I haven't read all the responses yet. It sounds like, since Carter ran home scared, that he just wasn't aware of what could happen. It seemed like a somewhat fun thing at the time & his brain just isn't equipped to think that far in advance of his actions. It would certainly still be something that I watched more closely-at least for awhile.



answers from Omaha on

At 6 years of age I doubt that the child knew the consequences of his actions however I would keep an eye on their play activities and redirect if necessary. I remember when I was about that age and did something in appropriate and I remember being talked too and punished. I never did it again and I have no idea why I did it in the first place. Don't jump to conclusions that this child has behavioral issue, it could be a once in a lifetime issue. Keep an eye on their play but don't hoover too much.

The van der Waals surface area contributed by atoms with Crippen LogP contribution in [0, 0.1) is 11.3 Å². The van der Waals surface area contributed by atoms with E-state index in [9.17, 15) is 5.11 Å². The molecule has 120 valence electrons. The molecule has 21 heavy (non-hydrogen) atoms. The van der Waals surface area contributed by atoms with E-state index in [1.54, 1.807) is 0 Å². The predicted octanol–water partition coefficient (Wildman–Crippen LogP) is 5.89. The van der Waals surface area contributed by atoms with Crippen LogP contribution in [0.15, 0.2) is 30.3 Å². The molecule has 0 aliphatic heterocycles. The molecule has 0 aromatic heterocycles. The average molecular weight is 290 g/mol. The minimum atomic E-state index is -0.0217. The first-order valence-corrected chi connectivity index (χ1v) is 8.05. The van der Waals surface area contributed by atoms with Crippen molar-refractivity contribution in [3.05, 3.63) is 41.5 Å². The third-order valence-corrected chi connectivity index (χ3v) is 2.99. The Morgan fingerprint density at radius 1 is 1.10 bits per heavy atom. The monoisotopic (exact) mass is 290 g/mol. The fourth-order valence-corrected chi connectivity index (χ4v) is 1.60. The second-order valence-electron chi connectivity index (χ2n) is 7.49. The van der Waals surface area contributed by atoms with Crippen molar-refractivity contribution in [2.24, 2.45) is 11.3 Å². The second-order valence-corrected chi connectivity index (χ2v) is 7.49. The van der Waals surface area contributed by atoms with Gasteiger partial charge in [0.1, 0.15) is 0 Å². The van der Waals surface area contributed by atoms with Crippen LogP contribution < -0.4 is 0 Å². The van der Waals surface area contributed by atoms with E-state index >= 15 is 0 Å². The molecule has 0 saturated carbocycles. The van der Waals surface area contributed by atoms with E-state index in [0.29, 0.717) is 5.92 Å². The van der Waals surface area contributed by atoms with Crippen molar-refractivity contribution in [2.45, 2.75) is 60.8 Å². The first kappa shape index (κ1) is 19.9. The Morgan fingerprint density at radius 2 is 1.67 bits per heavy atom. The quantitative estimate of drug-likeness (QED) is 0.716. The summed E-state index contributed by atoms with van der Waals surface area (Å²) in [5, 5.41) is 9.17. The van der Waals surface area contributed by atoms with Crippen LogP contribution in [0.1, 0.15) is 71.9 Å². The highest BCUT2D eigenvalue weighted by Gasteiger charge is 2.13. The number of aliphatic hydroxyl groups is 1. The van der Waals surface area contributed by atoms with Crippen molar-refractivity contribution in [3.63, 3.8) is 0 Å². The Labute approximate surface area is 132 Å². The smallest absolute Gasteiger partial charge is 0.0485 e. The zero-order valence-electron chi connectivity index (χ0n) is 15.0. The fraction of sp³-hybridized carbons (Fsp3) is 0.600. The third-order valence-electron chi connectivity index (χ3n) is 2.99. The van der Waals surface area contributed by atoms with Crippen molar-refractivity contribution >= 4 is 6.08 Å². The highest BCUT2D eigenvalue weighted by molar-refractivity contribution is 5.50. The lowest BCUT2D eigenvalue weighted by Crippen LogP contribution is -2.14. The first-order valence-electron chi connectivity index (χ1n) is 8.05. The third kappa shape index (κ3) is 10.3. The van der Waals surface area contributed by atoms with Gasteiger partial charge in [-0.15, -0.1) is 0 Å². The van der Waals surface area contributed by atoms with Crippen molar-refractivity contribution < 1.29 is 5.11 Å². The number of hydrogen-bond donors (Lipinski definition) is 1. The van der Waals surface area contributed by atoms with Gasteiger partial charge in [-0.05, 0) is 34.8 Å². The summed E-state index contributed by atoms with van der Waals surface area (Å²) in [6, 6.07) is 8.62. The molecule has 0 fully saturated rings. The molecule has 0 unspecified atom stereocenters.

answers from Sacramento on

Do you know if Carter has any medical conditions related to impulsive behavior? Our son has ADHD and when he's not on medication (or it's too low), he will unintentionally hurt his friends. He might think, I wonder what would happen if I pushed my friend but then just do it. Doesn't think it through to the consequence. He also tends to think of things in a superhero world as kids often do and doesn't realize quite what will happen. Thankfully, his friends are aware of his condition and the parents of his friends so far have been very understanding.

It also could just be normal. Six years old is still a young child. My husband apparently threw a cat or dog off of a short staircase as a kid, injuring the pet. He's grown up to be a normal guy, but just made a bad, impulsive decision as a kid.

Given the history now with this child, though, I do think you should keep an eye on their play for your child's sake. Hope your son is feeling better soon!



answers from Boston on

Keep an eye on them while playing. The boy probably didn't think it would turn out like it did. In his mind he was just rough housing, but to be sure I would watch a little closer. 10 feet is a long way down, I hope your son heals quickly!!